St. Dorcas Orphanage – Update November 2017

St. Dorcas Orphanage – Update November 2017

Updates on the recent visit to the Orphanage

(Hello in Swahili)

As always it was a joy to see the children. All the children were there, except Isaac (at University) and Faith (at College) as it is one of their school holiday periods.

There are currently 33 children at the orphanage. Importantly they are all well in terms of health and are eating well from the food provided. Their staple diet is maize and beans. 2017 has been a challenging year for them as there was a drought early in the year, followed by thunderstorms and substantial rainfall. So it changed from providing funds for water tractors to go to nearby rivers to having so much rain that two parts of the orphanage building roof came down. This is tropical storms at their worst. The result of this is that the maize and beans harvest has not been good and it has been necessary to purchase from a different part of Kenya to ensure the children have continuous food supplies.

From a clothing perspective things are ok. We take some clothes out each visit. As they currently had sufficient casual clothes we focussed this trip on school wear. The children were keen to try the school clothes on whilst we were there. See the pictures below. The secondary school children are issued with uniform directly for a fee. We are, therefore, focussing our current fundraising on the provision of school shoes and school books, and Tockwith School is assisting us with this as well as Tockwith Church.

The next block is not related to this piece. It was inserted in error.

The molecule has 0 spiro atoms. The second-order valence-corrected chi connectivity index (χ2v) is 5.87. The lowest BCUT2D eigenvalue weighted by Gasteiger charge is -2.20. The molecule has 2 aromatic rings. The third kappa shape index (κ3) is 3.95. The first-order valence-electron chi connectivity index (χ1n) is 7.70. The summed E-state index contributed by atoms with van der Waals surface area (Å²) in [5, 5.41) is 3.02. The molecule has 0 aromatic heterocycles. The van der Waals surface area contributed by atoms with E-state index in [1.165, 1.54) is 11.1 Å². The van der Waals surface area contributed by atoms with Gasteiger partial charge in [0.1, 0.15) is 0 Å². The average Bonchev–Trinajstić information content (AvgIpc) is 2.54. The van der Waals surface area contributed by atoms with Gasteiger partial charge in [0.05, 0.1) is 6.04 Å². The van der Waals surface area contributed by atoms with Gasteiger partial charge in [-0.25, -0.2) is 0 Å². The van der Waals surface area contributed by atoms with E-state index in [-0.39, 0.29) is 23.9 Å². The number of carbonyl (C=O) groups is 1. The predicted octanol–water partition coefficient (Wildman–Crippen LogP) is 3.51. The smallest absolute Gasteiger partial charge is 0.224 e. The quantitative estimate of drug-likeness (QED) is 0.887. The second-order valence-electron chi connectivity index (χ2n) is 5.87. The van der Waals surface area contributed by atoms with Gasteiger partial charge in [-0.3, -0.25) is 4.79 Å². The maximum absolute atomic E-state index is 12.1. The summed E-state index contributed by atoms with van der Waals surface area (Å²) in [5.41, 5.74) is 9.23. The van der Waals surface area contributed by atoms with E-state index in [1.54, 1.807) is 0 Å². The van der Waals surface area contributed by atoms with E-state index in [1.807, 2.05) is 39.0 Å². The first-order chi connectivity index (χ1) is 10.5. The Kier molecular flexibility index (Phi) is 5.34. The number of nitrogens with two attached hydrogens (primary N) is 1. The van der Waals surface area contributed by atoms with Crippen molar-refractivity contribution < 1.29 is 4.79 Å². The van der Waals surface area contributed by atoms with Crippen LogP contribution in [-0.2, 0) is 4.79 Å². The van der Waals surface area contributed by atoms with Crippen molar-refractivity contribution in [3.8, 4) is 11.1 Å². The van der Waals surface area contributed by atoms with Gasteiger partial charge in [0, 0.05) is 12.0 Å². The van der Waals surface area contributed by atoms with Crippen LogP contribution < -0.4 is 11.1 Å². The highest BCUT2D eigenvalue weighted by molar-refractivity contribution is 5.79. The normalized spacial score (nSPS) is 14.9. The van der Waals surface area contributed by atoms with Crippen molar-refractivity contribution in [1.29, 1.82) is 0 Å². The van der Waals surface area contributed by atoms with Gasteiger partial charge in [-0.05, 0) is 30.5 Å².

Whilst visiting, as usual we undertook a Messy Church at the local St Dorcas Church. Around 120 children were present and we had great fun telling the story of The Lost Sheep from our Open the Book Bible for children. We made “sheep” from a sock so that children could relate to the story. All these children then came back to the orphanage grounds for juice and biscuits which, of course, is something they do not usually get. Here is a picture of us presenting an Open the Book bible to the two leaders.

Angela Hall and Karen Stobert

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